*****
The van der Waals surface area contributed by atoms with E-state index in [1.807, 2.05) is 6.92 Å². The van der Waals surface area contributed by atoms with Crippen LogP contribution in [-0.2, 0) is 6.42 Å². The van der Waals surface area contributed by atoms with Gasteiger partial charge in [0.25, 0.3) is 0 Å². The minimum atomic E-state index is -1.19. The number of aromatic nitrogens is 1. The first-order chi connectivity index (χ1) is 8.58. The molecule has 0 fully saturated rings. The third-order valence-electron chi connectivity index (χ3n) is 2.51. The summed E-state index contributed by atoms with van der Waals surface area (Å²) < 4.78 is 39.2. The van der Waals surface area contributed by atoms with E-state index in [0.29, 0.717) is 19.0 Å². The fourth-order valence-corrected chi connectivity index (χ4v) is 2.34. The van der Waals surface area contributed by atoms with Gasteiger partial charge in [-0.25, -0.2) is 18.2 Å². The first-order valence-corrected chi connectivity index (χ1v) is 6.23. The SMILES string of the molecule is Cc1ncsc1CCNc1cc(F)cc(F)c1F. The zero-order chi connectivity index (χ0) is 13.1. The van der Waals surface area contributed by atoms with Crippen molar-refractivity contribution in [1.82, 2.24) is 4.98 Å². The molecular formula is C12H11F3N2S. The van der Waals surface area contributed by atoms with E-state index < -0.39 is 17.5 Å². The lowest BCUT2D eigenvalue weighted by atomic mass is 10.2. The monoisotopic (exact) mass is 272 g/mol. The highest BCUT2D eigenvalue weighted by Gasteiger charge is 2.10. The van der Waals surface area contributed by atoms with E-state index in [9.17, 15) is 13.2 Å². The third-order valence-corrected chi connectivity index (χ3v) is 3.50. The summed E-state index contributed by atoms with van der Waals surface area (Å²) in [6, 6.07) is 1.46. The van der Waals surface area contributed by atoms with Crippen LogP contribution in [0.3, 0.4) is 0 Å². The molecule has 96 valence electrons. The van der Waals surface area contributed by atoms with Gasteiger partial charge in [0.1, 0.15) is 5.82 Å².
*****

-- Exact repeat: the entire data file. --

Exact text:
The van der Waals surface area contributed by atoms with E-state index in [1.807, 2.05) is 6.92 Å². The van der Waals surface area contributed by atoms with Crippen LogP contribution in [-0.2, 0) is 6.42 Å². The van der Waals surface area contributed by atoms with Gasteiger partial charge in [0.25, 0.3) is 0 Å². The minimum atomic E-state index is -1.19. The number of aromatic nitrogens is 1. The first-order chi connectivity index (χ1) is 8.58. The molecule has 0 fully saturated rings. The third-order valence-electron chi connectivity index (χ3n) is 2.51. The summed E-state index contributed by atoms with van der Waals surface area (Å²) < 4.78 is 39.2. The van der Waals surface area contributed by atoms with E-state index in [0.29, 0.717) is 19.0 Å². The fourth-order valence-corrected chi connectivity index (χ4v) is 2.34. The van der Waals surface area contributed by atoms with Gasteiger partial charge in [-0.25, -0.2) is 18.2 Å². The first-order valence-corrected chi connectivity index (χ1v) is 6.23. The SMILES string of the molecule is Cc1ncsc1CCNc1cc(F)cc(F)c1F. The zero-order chi connectivity index (χ0) is 13.1. The van der Waals surface area contributed by atoms with Crippen molar-refractivity contribution in [1.82, 2.24) is 4.98 Å². The molecular formula is C12H11F3N2S. The van der Waals surface area contributed by atoms with E-state index < -0.39 is 17.5 Å². The lowest BCUT2D eigenvalue weighted by atomic mass is 10.2. The monoisotopic (exact) mass is 272 g/mol. The highest BCUT2D eigenvalue weighted by Gasteiger charge is 2.10. The van der Waals surface area contributed by atoms with E-state index in [9.17, 15) is 13.2 Å². The third-order valence-corrected chi connectivity index (χ3v) is 3.50. The summed E-state index contributed by atoms with van der Waals surface area (Å²) in [6, 6.07) is 1.46. The van der Waals surface area contributed by atoms with Crippen LogP contribution in [0.3, 0.4) is 0 Å². The molecule has 96 valence electrons. The van der Waals surface area contributed by atoms with Gasteiger partial charge in [0.1, 0.15) is 5.82 Å².